“Healthy Seas: Drugs from the Sea, Biodiversity
and Conservation – a New Zealand Story”
Tuesday 28 February 2017, 7.30pm
National Aquarium of New Zealand, Marine Parade Napier
Admission by gold coin donation
Professor Chris Battershill, Chair Coastal Science
University of Waikato
The story of drug discovery from marine sources is not well known. The important and successful role of New Zealand science coupled with our marine biodiversity, is even less well understood. By far the most common source of biomedicinal leads comes from nature and until recently much of this has been from plants and terrestrial organisms. Aspirin from Willow being one of the most famous discoveries. In the anti-cancer drug space however, extracts from marine organisms, like sponges, produce two orders of magnitude more leads than terrestrial species.
This presentation will showcase a number of successful New Zealand drug and drug lead compounds derived from marine sources. It will explain why these leads work, and demonstrate the enormous and urgent importance of conserving our marine biodiversity for future generations.
Chris Battershill became the inaugural Professor and Chair of Coastal Science with the University of Waikato, in January 2011. Prior to that, he was Leader of the Marine Resources and Biodiversity Teams at the Australian Institute of Marine Science (AIMS) for twelve years, focusing on conservation, new species aquaculture and biodiscovery.
He completed his PhD at Auckland University in 1986 then undertook a 3 year Research Fellowship funded through the National Cancer Institute (US) based at the University of Canterbury, where he led the biological program associated discovery of anti-cancer active chemicals from the sea. He did Post Doctoral work in Australia and then worked at DoC and NIWA for 11 years focusing on sustainability of marine resource use, again building capacity in research associated with drug discovery from marine sources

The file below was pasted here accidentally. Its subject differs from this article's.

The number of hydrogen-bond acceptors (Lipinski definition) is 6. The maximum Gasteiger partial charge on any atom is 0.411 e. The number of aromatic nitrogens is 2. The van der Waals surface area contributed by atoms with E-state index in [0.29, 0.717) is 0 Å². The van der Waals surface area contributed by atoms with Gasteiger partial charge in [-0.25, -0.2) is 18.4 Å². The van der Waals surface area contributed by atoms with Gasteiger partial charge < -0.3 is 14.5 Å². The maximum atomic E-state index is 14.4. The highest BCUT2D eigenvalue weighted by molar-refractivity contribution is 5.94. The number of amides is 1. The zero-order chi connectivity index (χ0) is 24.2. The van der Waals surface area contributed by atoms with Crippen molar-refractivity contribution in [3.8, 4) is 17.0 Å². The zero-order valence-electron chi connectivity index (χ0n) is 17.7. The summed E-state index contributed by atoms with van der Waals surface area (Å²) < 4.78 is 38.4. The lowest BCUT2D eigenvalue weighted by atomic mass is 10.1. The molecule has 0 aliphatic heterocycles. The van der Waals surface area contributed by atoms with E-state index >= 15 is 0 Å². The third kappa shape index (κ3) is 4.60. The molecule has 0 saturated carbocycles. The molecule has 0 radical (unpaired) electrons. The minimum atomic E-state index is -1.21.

Thanks to the President of the Royal Society of New Zealand, Richard Bedford, for his illuminating lecture on 31 January 2017 to our branch, and for supplying us with his slides:
Richard Bedford Migration presentation 31 Jan 2017
Dr Geoffroy Lamarche PhD ONM
Principal Scientist in marine geology and geophysics with NIWA in Wellington
Wednesday 15 February 2017 at 5.30pm
National Aquarium, Marine Parade, Napier
Admission by gold coin donation
Dr Lamarche will speak on the topic of marine sciences and their relevance to understanding natural hazards in Hawke’s Bay, in particular with regard to offshore earthquakes, tsunamis and submarine landslides.
Geoffroy obtained a PhD in geology and geophysics from the university of Grenoble in 1987. He has since focussed his research on the geological processes that affect the ocean floor around New Zealand and in the South West Pacific region, with the aim to improve the understanding of natural geological hazards and develop predictive geophysical methods to map submarine substrate and habitats. He has led many oceanographic voyages and international research projects with France, the UK, Australia and the USA.
Presented in conjunction with Hawke’s Bay French Association
Unpacking the contribution of international migration to population growth in New Zealand in the second decade of the 21st century
Tuesday 31 January 2017 at 7.30pm
Holt’s Planetarium, NBHS, Chambers Street, Napier
Emeritus Professor, University of Waikato and
Auckland University of Technology
President, Royal Society of New Zealand
Professor Bedford writes: On 19 October 2016, Statistics New Zealand released a new series of National Population Projections through to 2068. These projections are the first ever produced by Statistics New Zealand that I can recall in 45 years of population research that include a “high” scenario of over 7 million people in the country by the late 2060s. They are also the first for a long time to make reference to reaching a population of 5 million by the early 2020s.